Human Factors and Behavioral Neurobiology
This study reviewed the factors which influence passengers’ behavioral intentions on using biometrics at airports. The theory of planned behavior (TPB) served as the theoretical foundation and included perceived usefulness and perceived ease of use. The study also examined the effect of passengers’ privacy concerns on their behavioral intentions and assessed the moderating influence of privacy on the influencing factors. Following a quantitative method, 689 participants responded to an online survey while data analysis was conducted using structural equation modeling (SEM). Attitudes and subjective norms were found to significantly influence passengers’ behavioral intentions to use biometrics. However, perceived behavioral control (PBC), as well as perceived usefulness and perceived ease of use did not have a significant effect on intentions. Four of the six hypotheses involving privacy concerns were supported. Of the five hypotheses proposed to assess the moderating role of privacy, three were supported. However, since the effect sizes were small, the final model did not include the moderation effects. The final model was found to account for 80.2% of the variance in intentions and 35.2% of the variance in privacy concerns. The findings provide useful theoretical contributions and practical applications to support the adoption of biometric systems at airports, while recommendations for further study are presented.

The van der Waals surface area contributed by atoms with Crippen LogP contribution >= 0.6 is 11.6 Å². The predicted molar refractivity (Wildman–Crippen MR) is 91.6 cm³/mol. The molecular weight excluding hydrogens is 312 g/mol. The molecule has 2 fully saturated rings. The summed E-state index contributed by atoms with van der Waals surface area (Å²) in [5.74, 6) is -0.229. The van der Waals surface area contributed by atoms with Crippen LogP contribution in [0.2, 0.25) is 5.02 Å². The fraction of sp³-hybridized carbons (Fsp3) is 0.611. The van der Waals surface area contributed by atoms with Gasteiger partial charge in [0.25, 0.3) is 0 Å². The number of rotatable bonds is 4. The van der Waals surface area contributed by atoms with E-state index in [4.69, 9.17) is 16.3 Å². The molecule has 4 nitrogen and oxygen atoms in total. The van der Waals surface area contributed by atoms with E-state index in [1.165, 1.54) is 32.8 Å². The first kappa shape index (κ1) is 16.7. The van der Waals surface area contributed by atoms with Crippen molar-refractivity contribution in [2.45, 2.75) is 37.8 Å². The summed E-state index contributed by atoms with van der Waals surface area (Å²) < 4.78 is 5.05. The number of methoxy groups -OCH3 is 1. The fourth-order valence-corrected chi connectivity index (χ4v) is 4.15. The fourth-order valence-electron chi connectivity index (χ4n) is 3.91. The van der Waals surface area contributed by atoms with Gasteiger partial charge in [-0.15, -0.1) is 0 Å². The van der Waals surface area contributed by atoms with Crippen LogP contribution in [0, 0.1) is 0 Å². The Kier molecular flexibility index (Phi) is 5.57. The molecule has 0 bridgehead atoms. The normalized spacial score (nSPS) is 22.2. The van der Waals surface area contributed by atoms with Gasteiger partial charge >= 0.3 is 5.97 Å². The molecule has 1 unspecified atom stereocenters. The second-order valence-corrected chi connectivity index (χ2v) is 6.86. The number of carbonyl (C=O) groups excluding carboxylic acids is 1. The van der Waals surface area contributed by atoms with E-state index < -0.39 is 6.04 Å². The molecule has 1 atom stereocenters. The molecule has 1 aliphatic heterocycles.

Technology in Society
Scholarly Commons Citation
Kasim, K., Winter, S. R., Liu, D., Keebler, J., & Spence, T. (2021). Passengers’ Perceptions on the Use of Biometrics at Airports: A Statistical Model of the Extended Theory of Planned Behavior. Technology in Society, 67(). https://doi.org/10.1016/j.techsoc.2021.101806